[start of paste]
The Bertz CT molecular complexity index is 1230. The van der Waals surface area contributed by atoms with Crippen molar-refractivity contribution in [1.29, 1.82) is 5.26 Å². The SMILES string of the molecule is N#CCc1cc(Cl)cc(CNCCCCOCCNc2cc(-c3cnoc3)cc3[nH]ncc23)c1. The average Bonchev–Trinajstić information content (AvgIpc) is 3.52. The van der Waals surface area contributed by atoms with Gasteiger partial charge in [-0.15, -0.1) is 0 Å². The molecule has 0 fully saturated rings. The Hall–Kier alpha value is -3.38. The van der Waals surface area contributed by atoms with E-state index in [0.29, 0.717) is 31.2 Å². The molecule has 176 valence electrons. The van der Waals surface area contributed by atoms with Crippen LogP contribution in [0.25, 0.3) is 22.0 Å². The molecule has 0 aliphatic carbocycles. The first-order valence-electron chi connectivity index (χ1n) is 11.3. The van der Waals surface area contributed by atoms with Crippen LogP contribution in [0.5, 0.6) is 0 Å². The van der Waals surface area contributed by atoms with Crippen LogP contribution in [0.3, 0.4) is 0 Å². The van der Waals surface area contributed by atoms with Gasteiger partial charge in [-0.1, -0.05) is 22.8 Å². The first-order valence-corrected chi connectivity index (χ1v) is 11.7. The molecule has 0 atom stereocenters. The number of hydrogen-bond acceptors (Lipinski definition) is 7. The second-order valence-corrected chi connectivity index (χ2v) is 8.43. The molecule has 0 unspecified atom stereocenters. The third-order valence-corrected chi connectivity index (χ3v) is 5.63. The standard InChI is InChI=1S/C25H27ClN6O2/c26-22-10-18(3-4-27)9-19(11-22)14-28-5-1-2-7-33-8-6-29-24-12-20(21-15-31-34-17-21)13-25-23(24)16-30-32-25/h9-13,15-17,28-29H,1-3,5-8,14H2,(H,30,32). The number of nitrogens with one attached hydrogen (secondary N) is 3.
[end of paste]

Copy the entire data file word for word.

The Bertz CT molecular complexity index is 1230. The van der Waals surface area contributed by atoms with Crippen molar-refractivity contribution in [1.29, 1.82) is 5.26 Å². The SMILES string of the molecule is N#CCc1cc(Cl)cc(CNCCCCOCCNc2cc(-c3cnoc3)cc3[nH]ncc23)c1. The average Bonchev–Trinajstić information content (AvgIpc) is 3.52. The van der Waals surface area contributed by atoms with Gasteiger partial charge in [-0.15, -0.1) is 0 Å². The molecule has 0 fully saturated rings. The Hall–Kier alpha value is -3.38. The van der Waals surface area contributed by atoms with E-state index in [0.29, 0.717) is 31.2 Å². The molecule has 176 valence electrons. The van der Waals surface area contributed by atoms with Crippen LogP contribution in [0.25, 0.3) is 22.0 Å². The molecule has 0 aliphatic carbocycles. The first-order valence-electron chi connectivity index (χ1n) is 11.3. The van der Waals surface area contributed by atoms with Crippen LogP contribution in [0.5, 0.6) is 0 Å². The van der Waals surface area contributed by atoms with Crippen LogP contribution in [0.3, 0.4) is 0 Å². The van der Waals surface area contributed by atoms with Gasteiger partial charge in [-0.1, -0.05) is 22.8 Å². The first-order valence-corrected chi connectivity index (χ1v) is 11.7. The molecule has 0 atom stereocenters. The number of hydrogen-bond acceptors (Lipinski definition) is 7. The second-order valence-corrected chi connectivity index (χ2v) is 8.43. The molecule has 0 unspecified atom stereocenters. The third-order valence-corrected chi connectivity index (χ3v) is 5.63. The standard InChI is InChI=1S/C25H27ClN6O2/c26-22-10-18(3-4-27)9-19(11-22)14-28-5-1-2-7-33-8-6-29-24-12-20(21-15-31-34-17-21)13-25-23(24)16-30-32-25/h9-13,15-17,28-29H,1-3,5-8,14H2,(H,30,32). The number of nitrogens with one attached hydrogen (secondary N) is 3.